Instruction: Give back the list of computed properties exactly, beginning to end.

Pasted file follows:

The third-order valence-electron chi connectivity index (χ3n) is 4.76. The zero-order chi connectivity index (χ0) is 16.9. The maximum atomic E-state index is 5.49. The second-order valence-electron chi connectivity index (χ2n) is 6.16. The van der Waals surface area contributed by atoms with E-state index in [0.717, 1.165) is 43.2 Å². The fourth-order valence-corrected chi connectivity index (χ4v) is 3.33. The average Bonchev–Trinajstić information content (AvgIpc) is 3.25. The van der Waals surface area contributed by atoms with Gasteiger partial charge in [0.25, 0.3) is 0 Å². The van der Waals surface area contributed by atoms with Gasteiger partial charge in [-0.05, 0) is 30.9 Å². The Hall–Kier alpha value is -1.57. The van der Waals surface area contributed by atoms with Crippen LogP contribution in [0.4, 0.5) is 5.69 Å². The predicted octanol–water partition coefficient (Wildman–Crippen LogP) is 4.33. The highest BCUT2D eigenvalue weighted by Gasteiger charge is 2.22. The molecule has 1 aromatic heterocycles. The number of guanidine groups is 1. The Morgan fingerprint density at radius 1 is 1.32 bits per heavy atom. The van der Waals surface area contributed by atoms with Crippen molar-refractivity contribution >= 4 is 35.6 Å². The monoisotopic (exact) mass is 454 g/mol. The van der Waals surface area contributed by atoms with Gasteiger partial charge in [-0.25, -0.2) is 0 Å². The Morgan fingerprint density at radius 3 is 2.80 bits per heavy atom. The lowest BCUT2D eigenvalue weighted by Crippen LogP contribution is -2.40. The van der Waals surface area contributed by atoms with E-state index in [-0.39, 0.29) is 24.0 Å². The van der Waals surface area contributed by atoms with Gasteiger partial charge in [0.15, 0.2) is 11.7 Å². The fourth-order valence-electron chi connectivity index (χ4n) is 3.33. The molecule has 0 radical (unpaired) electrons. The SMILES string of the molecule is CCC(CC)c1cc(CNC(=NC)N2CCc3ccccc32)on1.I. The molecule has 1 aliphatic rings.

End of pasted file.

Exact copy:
The third-order valence-electron chi connectivity index (χ3n) is 4.76. The zero-order chi connectivity index (χ0) is 16.9. The maximum atomic E-state index is 5.49. The second-order valence-electron chi connectivity index (χ2n) is 6.16. The van der Waals surface area contributed by atoms with E-state index in [0.717, 1.165) is 43.2 Å². The fourth-order valence-corrected chi connectivity index (χ4v) is 3.33. The average Bonchev–Trinajstić information content (AvgIpc) is 3.25. The van der Waals surface area contributed by atoms with Gasteiger partial charge in [0.25, 0.3) is 0 Å². The van der Waals surface area contributed by atoms with Gasteiger partial charge in [-0.05, 0) is 30.9 Å². The Hall–Kier alpha value is -1.57. The van der Waals surface area contributed by atoms with Crippen LogP contribution in [0.4, 0.5) is 5.69 Å². The predicted octanol–water partition coefficient (Wildman–Crippen LogP) is 4.33. The highest BCUT2D eigenvalue weighted by Gasteiger charge is 2.22. The molecule has 1 aromatic heterocycles. The number of guanidine groups is 1. The Morgan fingerprint density at radius 1 is 1.32 bits per heavy atom. The van der Waals surface area contributed by atoms with Crippen molar-refractivity contribution >= 4 is 35.6 Å². The monoisotopic (exact) mass is 454 g/mol. The van der Waals surface area contributed by atoms with Gasteiger partial charge in [-0.25, -0.2) is 0 Å². The Morgan fingerprint density at radius 3 is 2.80 bits per heavy atom. The lowest BCUT2D eigenvalue weighted by Crippen LogP contribution is -2.40. The van der Waals surface area contributed by atoms with E-state index in [-0.39, 0.29) is 24.0 Å². The van der Waals surface area contributed by atoms with Gasteiger partial charge in [0.15, 0.2) is 11.7 Å². The fourth-order valence-electron chi connectivity index (χ4n) is 3.33. The molecule has 0 radical (unpaired) electrons. The SMILES string of the molecule is CCC(CC)c1cc(CNC(=NC)N2CCc3ccccc32)on1.I. The molecule has 1 aliphatic rings.